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The Two Faces of Knowledge Diffusion: the Chilean Case

  • Piergiuseppe Morone

    (university of Sussex)

This paper analyses the dynamics of return to knowledge where knowledge is acquired through the combination of interactive and individual learning. We suggest that in light of this new definition of knowledge, choosing the optimal level of education is no longer an individual exercise of present and future utility maximisation as suggested by more formal human capital theory (Becker, 1964). In fact, other external (environmental) variables might affect the individual decision of investment. We calculate the effect of individual and interactive learning in determining the wage of Chilean workers aged between 14 and 65.

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Paper provided by EconWPA in its series Labor and Demography with number 0211002.

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Length: 32 pages
Date of creation: 11 Nov 2002
Date of revision:
Handle: RePEc:wpa:wuwpla:0211002
Note: Type of Document - ; pages: 32; figures: included
Contact details of provider: Web page: http://econwpa.repec.org

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  1. Edward E. Glaeser & Bruce Sacerdote & Jose A. Scheinkman, 1995. "Crime and Social Interactions," Harvard Institute of Economic Research Working Papers 1738, Harvard - Institute of Economic Research.
  2. William A. Brock & Steven N. Durlauf, 1995. "Discrete Choice with Social Interactions I: Theory," Working Papers 95-10-084, Santa Fe Institute.
  3. Psacharopoulos, George & Patrinos, Harry Anthony, 2002. "Returns to investment in education : a further update," Policy Research Working Paper Series 2881, The World Bank.
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  9. Case, A.C. & Katz, L.F., 1991. "The Company You Keep: The Effects Of Family And Neighborhood On Disadvantaged Younths," Harvard Institute of Economic Research Working Papers 1555, Harvard - Institute of Economic Research.
  10. Sanders Mark & Weel Bas ter, 2000. "Skill-Biased Technical Change: Theoretical Concepts, Empirical Problems and a Survey of the Evidence," Research Memorandum 012, Maastricht University, Maastricht Economic Research Institute on Innovation and Technology (MERIT).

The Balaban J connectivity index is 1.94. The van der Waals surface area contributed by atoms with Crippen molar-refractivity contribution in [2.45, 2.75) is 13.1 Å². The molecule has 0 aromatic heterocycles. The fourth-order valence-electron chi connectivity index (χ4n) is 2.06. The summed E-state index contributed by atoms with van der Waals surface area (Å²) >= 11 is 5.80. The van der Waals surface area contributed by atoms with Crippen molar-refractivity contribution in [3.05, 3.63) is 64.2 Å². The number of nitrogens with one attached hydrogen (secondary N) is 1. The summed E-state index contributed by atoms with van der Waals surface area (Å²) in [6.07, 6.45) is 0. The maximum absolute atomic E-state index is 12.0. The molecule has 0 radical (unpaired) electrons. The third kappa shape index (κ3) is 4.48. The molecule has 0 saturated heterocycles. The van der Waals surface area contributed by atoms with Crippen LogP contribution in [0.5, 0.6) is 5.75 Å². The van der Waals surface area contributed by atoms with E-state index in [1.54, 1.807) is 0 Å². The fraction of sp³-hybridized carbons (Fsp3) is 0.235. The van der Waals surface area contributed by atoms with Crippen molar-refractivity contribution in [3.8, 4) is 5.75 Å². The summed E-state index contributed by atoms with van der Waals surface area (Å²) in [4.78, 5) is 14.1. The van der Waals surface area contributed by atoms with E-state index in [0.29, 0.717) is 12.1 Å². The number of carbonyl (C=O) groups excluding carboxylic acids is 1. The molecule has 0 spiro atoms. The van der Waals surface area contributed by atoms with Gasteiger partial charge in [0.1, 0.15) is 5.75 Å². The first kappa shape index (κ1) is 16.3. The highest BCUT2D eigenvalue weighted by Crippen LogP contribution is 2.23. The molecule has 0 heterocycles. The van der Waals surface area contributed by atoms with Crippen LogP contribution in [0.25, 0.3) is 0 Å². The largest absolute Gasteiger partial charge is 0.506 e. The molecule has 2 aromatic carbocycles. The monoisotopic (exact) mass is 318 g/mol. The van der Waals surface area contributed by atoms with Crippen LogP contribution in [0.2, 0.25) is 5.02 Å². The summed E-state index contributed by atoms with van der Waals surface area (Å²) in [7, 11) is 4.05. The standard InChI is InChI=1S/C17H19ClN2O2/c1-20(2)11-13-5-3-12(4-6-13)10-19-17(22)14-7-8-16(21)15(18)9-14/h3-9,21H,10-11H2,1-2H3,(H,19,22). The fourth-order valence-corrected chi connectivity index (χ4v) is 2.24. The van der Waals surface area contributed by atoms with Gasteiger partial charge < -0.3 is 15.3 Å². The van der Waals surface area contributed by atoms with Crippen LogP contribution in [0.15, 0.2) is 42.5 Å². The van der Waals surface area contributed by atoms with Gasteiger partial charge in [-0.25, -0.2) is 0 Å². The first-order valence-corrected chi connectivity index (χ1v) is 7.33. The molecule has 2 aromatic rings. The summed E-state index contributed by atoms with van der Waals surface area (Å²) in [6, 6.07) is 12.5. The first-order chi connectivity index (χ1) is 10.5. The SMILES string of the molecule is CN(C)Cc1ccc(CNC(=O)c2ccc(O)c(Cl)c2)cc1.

11. John E. DiNardo & Jorn-Steffen Pischke, 1996. "The Returns to Computer Use Revisited: Have Pencils Changed the Wage Structure Too?," NBER Working Papers 5606, National Bureau of Economic Research, Inc.
  12. David H. Autor & Lawrence F. Katz & Alan B. Krueger, 1997. "Computing Inequality: Have Computers Changed the Labor Market?," NBER Working Papers 5956, National Bureau of Economic Research, Inc.
  13. Lucy Chennells & John Van Reenen, 1999. "Has technology hurt less skilled workers? A survey of the micro-econometric evidence," IFS Working Papers W99/27, Institute for Fiscal Studies.
  14. Goolsbee, Austan & Klenow, Peter J, 2002. "Evidence on Learning and Network Externalities in the Diffusion of Home Computers," Journal of Law and Economics, University of Chicago Press, vol. 45(2), pages 317-43, October.
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  16. Martins, Pedro S., 2004. "Industry wage premia: evidence from the wage distribution," Economics Letters, Elsevier, vol. 83(2), pages 157-163, May.
  17. Benabou, Roland, 1996. "Equity and Efficiency in Human Capital Investment: The Local Connection," Review of Economic Studies, Wiley Blackwell, vol. 63(2), pages 237-64, April.
  18. Steven N. Durlauf, 1997. "The Memberships Theory of Inequality: Ideas and Implications," Research in Economics 97-05-047e, Santa Fe Institute.
  19. Jeffrey D. Sachs & Howard J. Shatz, 1994. "Trade and Jobs in Manufacturing," Brookings Papers on Economic Activity, Economic Studies Program, The Brookings Institution, vol. 25(1), pages 1-84.
  20. Rauch James E., 1993. "Productivity Gains from Geographic Concentration of Human Capital: Evidence from the Cities," Journal of Urban Economics, Elsevier, vol. 34(3), pages 380-400, November.
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